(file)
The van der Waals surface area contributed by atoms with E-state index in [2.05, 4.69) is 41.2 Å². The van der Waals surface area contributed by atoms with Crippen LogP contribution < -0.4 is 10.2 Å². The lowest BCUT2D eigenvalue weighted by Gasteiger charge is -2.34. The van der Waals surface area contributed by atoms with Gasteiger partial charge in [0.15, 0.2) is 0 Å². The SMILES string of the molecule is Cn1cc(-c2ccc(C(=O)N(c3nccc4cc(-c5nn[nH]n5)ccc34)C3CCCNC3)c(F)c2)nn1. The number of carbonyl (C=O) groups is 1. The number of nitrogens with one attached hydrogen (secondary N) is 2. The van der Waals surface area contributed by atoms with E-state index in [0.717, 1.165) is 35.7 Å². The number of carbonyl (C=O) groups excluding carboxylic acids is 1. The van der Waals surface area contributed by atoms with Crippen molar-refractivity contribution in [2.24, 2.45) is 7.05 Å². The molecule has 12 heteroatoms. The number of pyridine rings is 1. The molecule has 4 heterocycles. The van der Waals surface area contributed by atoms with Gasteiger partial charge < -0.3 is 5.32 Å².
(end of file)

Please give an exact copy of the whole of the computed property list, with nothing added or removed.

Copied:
The van der Waals surface area contributed by atoms with E-state index in [2.05, 4.69) is 41.2 Å². The van der Waals surface area contributed by atoms with Crippen LogP contribution < -0.4 is 10.2 Å². The lowest BCUT2D eigenvalue weighted by Gasteiger charge is -2.34. The van der Waals surface area contributed by atoms with Gasteiger partial charge in [0.15, 0.2) is 0 Å². The SMILES string of the molecule is Cn1cc(-c2ccc(C(=O)N(c3nccc4cc(-c5nn[nH]n5)ccc34)C3CCCNC3)c(F)c2)nn1. The number of carbonyl (C=O) groups is 1. The number of nitrogens with one attached hydrogen (secondary N) is 2. The van der Waals surface area contributed by atoms with E-state index in [0.717, 1.165) is 35.7 Å². The number of carbonyl (C=O) groups excluding carboxylic acids is 1. The van der Waals surface area contributed by atoms with Crippen molar-refractivity contribution in [2.24, 2.45) is 7.05 Å². The molecule has 12 heteroatoms. The number of pyridine rings is 1. The molecule has 4 heterocycles. The van der Waals surface area contributed by atoms with Gasteiger partial charge < -0.3 is 5.32 Å².